New exhibitions at Haw and KCAC look back in different ways
It’s all about the past at Haw Contemporary (1600 Liberty, in the West Bottoms), which opens three new exhibitions with a 6-9 p.m.reception Friday, August 12. Each in its own way touches on the ideas of time and nostalgia, things expiring and reviving.
What Remains is a “contemplative” exhibition of new works by Chris Daharsh and Molly Kaderka. Daharsh presents sculptural works of layered materials such as burlap, concrete and plaster. These become contemporary artifacts. Kaderka draws highly detailed and likewise layered representations of things left behind: shells, bones, natural remnants. The invitation from both artists is to see time through craft process and to admire what, outside the context of art and art spaces, would likely be overlooked.
Yoonmi Nam, an associate professor in the University of Kansas’ department of visual arts, presents Temporary Arrangements, an ongoing series of prints and drawings. She writes: “I have used images of man-made environments and objects, and cut flower arrangements as metaphors to evoke a sense of time that is both fleeting and eternal.” Cut flowers, of course, have an even more limited lifespan than when they remain rooted, but their arrangements can feel timeless. Nam places the flowers she draws into impermanent, human-made containers: disposable, single-serve food vessels.
Justin Beachler’s work returns to this address, following a 2013 exhibition in the large gallery, back when it was still the Dolphin. Upstairs in Haw’s Gallery 4, Beachler presents Old & in the Way, paintings and sculptural works that have been placed as visual gestures around the space. As usual, Beachler’s work is to be considered first through the “space” of an internet filter, as, he writes, a “multifaceted re-appropriation of cultural aesthetic.” Abstract painting and societal subcultures — for instance, the 1990s surge in appropriation of 1960s psychedelic music, clothing and drugs — combine to show off how we live in a time of a cynical, information-saturated time.
In fact, Beachler’s press announcement came in the form of a Maxell cassette tape, adorned with Deadhead bears and containing — for those who had the dusty technology to play it — what he describes as an audio “garbage dump of ’90s washed-out hippie subculture.” Think drug commercials and mashed-up Grateful Dead and Phish songs and bluegrass-weed culture. If you don’t have at least one giggle, you’re doing it wrong.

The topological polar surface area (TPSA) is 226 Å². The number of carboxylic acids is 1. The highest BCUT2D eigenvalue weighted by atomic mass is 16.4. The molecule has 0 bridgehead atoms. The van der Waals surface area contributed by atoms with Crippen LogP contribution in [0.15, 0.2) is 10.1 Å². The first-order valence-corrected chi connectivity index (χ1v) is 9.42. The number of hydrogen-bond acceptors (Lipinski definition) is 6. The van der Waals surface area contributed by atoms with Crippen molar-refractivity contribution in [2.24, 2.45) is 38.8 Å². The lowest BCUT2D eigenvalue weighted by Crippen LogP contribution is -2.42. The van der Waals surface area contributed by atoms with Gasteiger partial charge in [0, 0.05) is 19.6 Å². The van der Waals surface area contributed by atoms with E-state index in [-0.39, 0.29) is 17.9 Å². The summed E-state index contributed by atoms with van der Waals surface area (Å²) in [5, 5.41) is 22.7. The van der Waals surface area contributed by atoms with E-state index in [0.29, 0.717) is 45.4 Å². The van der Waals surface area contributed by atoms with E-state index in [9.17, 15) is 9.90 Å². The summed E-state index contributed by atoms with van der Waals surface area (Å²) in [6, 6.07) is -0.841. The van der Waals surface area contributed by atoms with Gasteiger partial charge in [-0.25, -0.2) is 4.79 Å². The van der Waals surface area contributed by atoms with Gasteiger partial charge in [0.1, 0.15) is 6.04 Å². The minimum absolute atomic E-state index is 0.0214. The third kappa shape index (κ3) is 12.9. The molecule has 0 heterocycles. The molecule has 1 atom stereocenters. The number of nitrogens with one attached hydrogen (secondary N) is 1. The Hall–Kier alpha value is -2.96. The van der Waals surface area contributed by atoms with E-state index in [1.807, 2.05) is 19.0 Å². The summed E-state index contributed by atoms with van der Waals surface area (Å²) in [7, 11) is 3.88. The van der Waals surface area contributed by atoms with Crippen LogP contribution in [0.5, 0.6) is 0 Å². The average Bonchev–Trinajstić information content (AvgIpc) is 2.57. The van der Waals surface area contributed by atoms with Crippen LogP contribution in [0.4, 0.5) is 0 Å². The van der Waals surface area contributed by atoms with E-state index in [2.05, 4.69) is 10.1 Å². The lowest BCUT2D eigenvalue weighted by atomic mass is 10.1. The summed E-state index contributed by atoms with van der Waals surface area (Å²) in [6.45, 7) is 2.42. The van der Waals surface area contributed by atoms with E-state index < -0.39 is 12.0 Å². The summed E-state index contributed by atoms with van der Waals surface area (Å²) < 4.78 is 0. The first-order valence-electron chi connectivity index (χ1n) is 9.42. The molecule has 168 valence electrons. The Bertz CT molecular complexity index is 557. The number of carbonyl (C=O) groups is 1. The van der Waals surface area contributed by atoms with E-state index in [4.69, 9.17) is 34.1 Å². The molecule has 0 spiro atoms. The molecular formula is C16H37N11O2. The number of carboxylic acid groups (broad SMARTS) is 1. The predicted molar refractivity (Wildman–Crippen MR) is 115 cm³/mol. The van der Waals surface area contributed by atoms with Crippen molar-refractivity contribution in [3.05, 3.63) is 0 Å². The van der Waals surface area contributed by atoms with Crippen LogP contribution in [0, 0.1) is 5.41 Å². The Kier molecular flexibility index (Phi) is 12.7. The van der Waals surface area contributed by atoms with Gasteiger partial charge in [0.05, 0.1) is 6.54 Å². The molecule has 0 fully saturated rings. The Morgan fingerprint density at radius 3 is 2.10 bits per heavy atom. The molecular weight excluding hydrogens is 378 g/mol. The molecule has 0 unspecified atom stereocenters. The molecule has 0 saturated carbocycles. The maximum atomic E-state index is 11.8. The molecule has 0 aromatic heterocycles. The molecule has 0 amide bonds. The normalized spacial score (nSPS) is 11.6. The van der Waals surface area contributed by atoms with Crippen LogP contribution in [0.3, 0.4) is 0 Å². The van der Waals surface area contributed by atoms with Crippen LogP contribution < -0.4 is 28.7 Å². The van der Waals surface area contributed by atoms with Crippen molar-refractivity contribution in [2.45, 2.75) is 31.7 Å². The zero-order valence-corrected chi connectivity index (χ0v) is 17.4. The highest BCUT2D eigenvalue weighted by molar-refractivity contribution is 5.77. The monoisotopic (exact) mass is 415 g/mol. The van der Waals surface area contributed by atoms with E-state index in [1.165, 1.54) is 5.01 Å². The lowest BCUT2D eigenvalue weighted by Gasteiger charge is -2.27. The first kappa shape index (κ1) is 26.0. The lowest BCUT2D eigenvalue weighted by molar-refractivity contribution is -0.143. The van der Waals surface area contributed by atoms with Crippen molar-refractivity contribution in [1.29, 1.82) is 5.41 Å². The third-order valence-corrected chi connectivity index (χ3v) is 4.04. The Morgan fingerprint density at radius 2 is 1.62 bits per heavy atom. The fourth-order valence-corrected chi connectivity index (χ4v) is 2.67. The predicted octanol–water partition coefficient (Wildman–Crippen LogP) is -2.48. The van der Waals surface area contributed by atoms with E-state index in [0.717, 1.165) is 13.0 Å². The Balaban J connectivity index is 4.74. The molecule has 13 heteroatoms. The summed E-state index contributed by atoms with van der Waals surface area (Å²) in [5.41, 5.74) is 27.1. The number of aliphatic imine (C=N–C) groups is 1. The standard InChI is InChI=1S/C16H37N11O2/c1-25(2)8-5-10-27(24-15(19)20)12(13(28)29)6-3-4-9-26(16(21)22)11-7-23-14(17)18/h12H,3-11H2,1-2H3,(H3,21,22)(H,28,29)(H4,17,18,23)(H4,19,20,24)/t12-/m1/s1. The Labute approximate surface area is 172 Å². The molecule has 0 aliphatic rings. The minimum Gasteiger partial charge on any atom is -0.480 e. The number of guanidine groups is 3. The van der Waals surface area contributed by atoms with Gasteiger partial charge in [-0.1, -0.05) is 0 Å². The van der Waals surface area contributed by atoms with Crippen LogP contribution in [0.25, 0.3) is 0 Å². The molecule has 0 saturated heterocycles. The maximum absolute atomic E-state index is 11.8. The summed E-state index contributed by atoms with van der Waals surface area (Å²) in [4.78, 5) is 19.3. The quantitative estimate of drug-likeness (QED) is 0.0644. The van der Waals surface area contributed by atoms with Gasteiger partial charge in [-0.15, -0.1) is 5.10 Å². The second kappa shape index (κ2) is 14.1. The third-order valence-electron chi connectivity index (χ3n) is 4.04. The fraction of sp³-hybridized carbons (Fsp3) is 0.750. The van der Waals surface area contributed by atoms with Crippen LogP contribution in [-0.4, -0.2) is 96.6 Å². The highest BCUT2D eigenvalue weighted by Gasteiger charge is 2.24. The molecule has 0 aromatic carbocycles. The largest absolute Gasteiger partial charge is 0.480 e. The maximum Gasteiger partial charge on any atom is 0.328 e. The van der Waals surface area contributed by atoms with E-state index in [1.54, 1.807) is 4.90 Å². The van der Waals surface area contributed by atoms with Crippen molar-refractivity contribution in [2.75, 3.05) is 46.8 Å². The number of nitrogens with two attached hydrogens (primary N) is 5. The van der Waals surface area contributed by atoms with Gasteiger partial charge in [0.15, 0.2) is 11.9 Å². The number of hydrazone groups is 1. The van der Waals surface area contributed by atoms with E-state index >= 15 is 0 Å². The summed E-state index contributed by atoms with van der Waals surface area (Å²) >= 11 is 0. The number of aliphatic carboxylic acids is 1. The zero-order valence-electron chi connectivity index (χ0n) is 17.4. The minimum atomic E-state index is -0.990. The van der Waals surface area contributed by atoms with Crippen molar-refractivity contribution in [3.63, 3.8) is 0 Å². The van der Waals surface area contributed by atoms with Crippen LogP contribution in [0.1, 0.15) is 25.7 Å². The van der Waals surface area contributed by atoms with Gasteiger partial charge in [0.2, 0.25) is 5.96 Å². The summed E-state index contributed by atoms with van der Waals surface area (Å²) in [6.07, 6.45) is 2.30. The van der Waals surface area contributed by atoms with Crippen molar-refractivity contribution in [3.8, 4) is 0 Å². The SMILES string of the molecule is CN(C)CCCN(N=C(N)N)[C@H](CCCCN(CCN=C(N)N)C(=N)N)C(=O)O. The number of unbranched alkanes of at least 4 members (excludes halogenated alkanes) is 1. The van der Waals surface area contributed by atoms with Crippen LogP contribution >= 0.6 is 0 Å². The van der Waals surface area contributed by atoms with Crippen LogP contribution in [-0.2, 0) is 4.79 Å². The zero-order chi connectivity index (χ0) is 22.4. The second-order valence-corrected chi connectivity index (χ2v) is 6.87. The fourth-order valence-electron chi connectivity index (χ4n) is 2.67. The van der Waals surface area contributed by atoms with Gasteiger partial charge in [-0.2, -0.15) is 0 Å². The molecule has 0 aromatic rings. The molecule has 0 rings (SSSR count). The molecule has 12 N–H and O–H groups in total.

Stemming from the 1960s in its own right, the Kansas City Artists Coalition began as a local response to that era’s radical upheavals in politics, civil rights and the way artists approached their work and careers. Guess what? It’s been 40 years! Back then, the East and West coasts had the Artists Liberation Front, the Art Workers Coalition and the Guerrilla Art Action Group. In 1975, Kansas City artists gathered in the studio of Philomene Bennett and Lou Marak to discuss “How the Artist Can Benefit From Centralization,” and the KCAC was on its way to being born. Remember when the National Endowment for the Arts was a new and shiny dream? When artist-run spaces were the wave of the now? What about the “first alternative gallery,” KCAC’s space at 616 Central, circa 1983? Chances are a number of Pitch readers were born just about then. Having just closed a gorgeous and expansive retrospective by one of the coalition’s founding members, Collette Bangert, KCAC has been gearing up for a major anniversary celebration, opening its annual River Market Regional Exhibition Invitational August 12 (reception: 5-10 p.m.) with dozens of artists, including KCAC founders.
At the same time, KCAC — in the same location since 1986 — is hosting a big 40th-anniversary block party in the street outside 201 Wyandotte. Live music by Cachecanto, live drawing by Pop Up Charlie, woodblock printing by Nic Ortega and Erick Felix, and portrait photography by Tom Styrkowicz are among the lively (and family-friendly) free activities. Food and beverages are available for purchase from the Farmhouse and friends until 9 p.m. Inside, the Kansas City Society for Contemporary Photography presents its member show 4 Square.
Mattie Rhodes Art Gallery (919 West 17th Street) hosts an open and safe space with Kansas City’s LGBTQ Latinx and other communities of color to honor the 49 lives lost June 12 in the Orlando Pulse attack, and the 53 injured survivors. Brown Voices / Brown Pulse is from 4 to 7 p.m. Saturday, August 13. Local LGBTQ writers of color (to be announced) will share work inspired by Pulse, and people from affected communities are encouraged to share their own reactions. The gallery will also share plans for a Pulse altar for Mattie Rhode’s annual Dia de Los Muertos event, with information on how you can help.
Other events this week:
7-9 p.m. Friday, August 12, at the Kansas City Museum (3218 Gladstone Boulevard)
The Afro-Latin band’s Enrique Chi (guitar and vocals) and Diego Chi (bass) play a free show. Bring blankets, lawn chairs and a picnic. (Dogs allowed in special area.)
Pancakes and Booze Art Show
8 p.m.-1 a.m. Friday, August 12, at 2000 Grand
Los Angeles’ largest pop-up underground art show returns to KC with more than 50 emerging artists, live body painting, DJs and a pancake bar (with $5 cover). It’s for the over-21 crowd.